Book Reviews

In this section you can read reviews of academic books covering the USA, and its continental neighbours, Canada and Mexico. Each weekend we publish two reviews, aiming to cover a wide range of books on all aspects of public policy and politics.

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    Book Review: The Financial Diaries: How American Families Cope in a World of Uncertainty by Jonathan Morduch and Rachel Schneider

Book Review: The Financial Diaries: How American Families Cope in a World of Uncertainty by Jonathan Morduch and Rachel Schneider

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In The Financial Diaries: How American Families Cope in a World of Uncertainty, Jonathan Morduch and Rachel Schneider focus on the volatility of domestic finances in the USA, presenting the findings of a new study based on the diaries of 235 households. In identifying the shared experience of financial uncertainty and the impact on people’s lives, this book provides […]

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    Book Review: Masculinity, Femininity and American Political Behavior by Monika McDermott

Book Review: Masculinity, Femininity and American Political Behavior by Monika McDermott

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In Masculinity, Femininity and American Political Behavior, Monika McDermott presents research that fundamentally questions longstanding assumptions regarding the influence of biological sex when it comes to US voting behaviour. Arguing that it is gendered personality traits that have greater implications when it comes to political preference, this offers a valuable challenge to reductive understandings as to how we behave […]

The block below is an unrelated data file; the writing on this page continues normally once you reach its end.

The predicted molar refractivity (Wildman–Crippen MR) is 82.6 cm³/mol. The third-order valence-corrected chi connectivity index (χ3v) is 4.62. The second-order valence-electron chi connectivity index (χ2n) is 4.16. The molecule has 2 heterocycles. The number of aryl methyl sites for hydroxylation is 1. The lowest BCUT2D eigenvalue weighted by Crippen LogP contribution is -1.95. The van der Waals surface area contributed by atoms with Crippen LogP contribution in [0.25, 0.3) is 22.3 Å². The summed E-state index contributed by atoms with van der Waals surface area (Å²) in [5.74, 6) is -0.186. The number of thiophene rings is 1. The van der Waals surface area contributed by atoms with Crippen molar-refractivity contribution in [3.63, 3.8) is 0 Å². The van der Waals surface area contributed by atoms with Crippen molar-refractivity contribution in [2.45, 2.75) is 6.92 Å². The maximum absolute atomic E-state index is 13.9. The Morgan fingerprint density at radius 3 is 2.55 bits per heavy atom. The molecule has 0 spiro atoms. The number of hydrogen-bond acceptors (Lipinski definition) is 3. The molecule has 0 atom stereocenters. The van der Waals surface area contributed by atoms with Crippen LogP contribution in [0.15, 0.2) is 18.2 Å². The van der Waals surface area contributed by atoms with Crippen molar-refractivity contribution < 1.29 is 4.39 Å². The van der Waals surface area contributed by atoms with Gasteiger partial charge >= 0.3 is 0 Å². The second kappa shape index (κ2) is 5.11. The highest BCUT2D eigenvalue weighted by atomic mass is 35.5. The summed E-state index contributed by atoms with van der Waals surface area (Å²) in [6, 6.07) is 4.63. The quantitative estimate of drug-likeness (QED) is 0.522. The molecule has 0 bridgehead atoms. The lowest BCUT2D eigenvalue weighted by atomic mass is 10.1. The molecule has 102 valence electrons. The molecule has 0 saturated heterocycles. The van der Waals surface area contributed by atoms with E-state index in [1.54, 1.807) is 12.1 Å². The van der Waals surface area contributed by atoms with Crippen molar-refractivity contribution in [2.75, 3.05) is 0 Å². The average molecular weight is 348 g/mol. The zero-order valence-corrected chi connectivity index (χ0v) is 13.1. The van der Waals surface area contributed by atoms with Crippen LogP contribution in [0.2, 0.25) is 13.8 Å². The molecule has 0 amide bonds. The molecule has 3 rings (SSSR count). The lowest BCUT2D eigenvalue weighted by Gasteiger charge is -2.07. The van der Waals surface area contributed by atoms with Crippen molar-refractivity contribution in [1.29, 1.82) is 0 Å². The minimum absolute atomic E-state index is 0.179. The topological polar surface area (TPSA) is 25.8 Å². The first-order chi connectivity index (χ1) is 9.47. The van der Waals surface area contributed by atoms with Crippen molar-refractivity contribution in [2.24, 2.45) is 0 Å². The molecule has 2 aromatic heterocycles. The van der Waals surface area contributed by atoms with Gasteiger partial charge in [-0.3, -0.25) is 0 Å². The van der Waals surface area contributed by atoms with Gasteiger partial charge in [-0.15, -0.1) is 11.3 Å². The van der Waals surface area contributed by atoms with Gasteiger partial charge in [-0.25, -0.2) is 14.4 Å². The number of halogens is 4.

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    Book Review: From Boom to Bubble: How Finance Built the New Chicago by Rachel Weber

Book Review: From Boom to Bubble: How Finance Built the New Chicago by Rachel Weber

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In From Boom to Bubble: How Finance Built the New Chicago, Rachel Weber offers an ‘elite ethnography’ of the ‘Millennial Boom’ of urban construction experienced in the city of Chicago between 1998 and 2008. Challenging traditional understandings of cycles of commercial property development, this book not only offers insight into Chicago’s overbuilding but also establishes an extensive research agenda within […]

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    Book Review: Ice Bear: The Cultural History of an Arctic Icon by Michael Engelhard

Book Review: Ice Bear: The Cultural History of an Arctic Icon by Michael Engelhard

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In Ice Bear: The Cultural History of an Arctic Icon, Michael Engelhard takes readers on an encyclopaedic journey through time and space to explore the iconic positioning of the polar bear as food, enemy, spirit guide, monster, trade good and symbol of environmental crisis, amongst others. This is a beautifully illustrated and carefully curated book, offering comprehensive and fascinating insight into this […]

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    Book Review: In the Heat of the Summer: The New York Riots of 1964 and The War on Crime by Michael W. Flamm

Book Review: In the Heat of the Summer: The New York Riots of 1964 and The War on Crime by Michael W. Flamm

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In In the Heat of the Summer: The New York Riots of 1964 and The War on Crime, Michael W. Flamm draws on personal narratives and archival evidence to outline the development of the New York Riots of 1964 — instigated by the shooting of the fifteen-year-old black teenager, James Powell, by a white police officer — and their wider repercussions on the […]